With the academic year beginning in Karnataka, a row has broken out over textbooks for children studying in state government-affiliated schools. Opposition leaders allege ‘saffronisation’ of textbooks, removal of portions on some personalities, including Narayana Guru, and adding RSS founder KB Hedgewar’s speech in Class X textbook. But the ruling BJP is defending its decision. In an interview with The New Sunday Express, Textbook Review Committee Chairman Rohith Chakrathirtha and development educationist Prof Niranjanaradhya talk to Ashwini M Sripad on this boiling issue.
How important is it to revise textbooks? Does it mean what was being taught till now was wrong?
Rohith Chakrathirtha: There is a need to revise textbooks as there were many lies included in textbooks and it happened when Baraguru Ramachandrappa was the head of the textbook committee in 2017. Prior to that there was balanced content.
Prof Niranjanradhya: It is important to revise textbooks periodically to update knowledge and to bring in new perspectives in the construction of knowledge. Nevertheless, it should be based on a normative framework reflecting the values embodied in the Constitution and the framework provided by experts who have in-depth knowledge on the subject through scientific research based on facts and evidence. The quality of education in the state is deteriorating in the name of revision to meet the ulterior motives of a political ideology of a party. This is nothing but backward looking, muddled and peddling of myths. This is a breach of democratic procedure and methodology needed for any revision process.
Why is there an effort to selectively remove parts that are linked to certain personalities? Doesn’t that amount to conditioning the minds of youngsters towards a certain ideology?
RC: Critics are pointing to certain ideological issues and removal of write-ups by a few personalities with a certain ideology. Does it mean that till now, they were trying to induce a particular ideology in young minds? We are not branding it as left or right and there cannot be such classifications in textbooks. We were focusing on certain issues and trying to make children learn new things, including usage of language. We were also looking for content with fresh ideas. If that criterion was met, we included the content in the textbook, otherwise we removed it.
NA: You are right. Not just conditioning the minds of young children, they also think it is the best time to start poisoning the minds of children with false and communal interpretation of history to meet their political agenda.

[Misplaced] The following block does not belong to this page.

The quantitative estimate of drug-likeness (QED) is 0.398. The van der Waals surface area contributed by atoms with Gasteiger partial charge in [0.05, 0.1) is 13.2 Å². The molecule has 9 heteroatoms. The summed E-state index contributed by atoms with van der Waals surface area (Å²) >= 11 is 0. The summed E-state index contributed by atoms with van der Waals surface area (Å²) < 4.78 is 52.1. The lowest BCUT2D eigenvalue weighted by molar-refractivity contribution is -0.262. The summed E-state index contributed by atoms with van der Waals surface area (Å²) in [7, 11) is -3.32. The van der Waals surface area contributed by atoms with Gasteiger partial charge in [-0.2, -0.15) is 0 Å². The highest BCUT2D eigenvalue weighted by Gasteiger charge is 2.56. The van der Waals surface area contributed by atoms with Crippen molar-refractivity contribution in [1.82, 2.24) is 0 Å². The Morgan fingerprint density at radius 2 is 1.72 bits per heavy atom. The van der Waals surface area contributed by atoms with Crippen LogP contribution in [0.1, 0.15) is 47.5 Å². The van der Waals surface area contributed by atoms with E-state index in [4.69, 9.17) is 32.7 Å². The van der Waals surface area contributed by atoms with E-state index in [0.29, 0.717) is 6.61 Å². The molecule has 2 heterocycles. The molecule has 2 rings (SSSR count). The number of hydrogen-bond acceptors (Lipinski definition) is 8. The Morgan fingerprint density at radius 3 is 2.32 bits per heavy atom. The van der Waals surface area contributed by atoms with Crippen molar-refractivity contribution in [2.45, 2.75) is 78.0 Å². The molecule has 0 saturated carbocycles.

Doesn’t this ‘correctional’ approach in textbook content compromise the concept of education?
RC: We have not done anything that compromises the quality of education. We are looking at everything through content. Content is more important than caste, religion, region or gender. In 2014, revised textbooks were introduced and within months, the then state government formed a committee, led by Baragauru Ramachandrappa. On an average, seven lessons per textbook were changed and it was done to give prominence to one particular caste and gender. It affected the quality of textbooks. We are only correcting those mistakes.
NA: Yes, very much. Education should help children think creatively, critically and without any bias. To enable this, we need to choose content based on facts and scientific outlook. Indoctrination of a narrow and sectarian type of knowledge through a correctional approach dwarfs children’s thinking and understanding.
What was found exaggerated about Tipu Sultan that had to be removed from textbooks?
RC It is not about exaggeration. We have removed what we found irrelevant. For example, in a lesson on war, there were parts about social reforms and we got rid of them. In some cases, there were three to four pages of text which was not required. We have reduced the number of pages too. In fact, we have retained the Tiger of Mysuru title given to Tipu Sultan.
NA: When you see things from a communal and religious lens, you find anything and everything exaggerated. We need to see things from the context of one’s contribution and sacrifice in the course of the freedom struggle to liberate India from colonial servitude.
Don’t you foresee the threat of textbooks being frequently revised based on the political ideology of the party that is in power? Will that not confuse students?
RC: Just because it is going to create confusion, we cannot tell lies to the younger generation. We are making an attempt to replace lies and blunders with correct versions. We need to give historic evidence for every line we include in textbooks. We even invited Baraguru Ramachandrappa to have a debate with us and asked him to give evidence on the lessons included. But he has not he has not accepted the offer so far.
NA: It makes textbooks manifestos of political parties. An ideology of a particular type with a myopic political agenda prevails over the larger values embodied in the Constitution and makes it redundant. The worst affected in the process are children.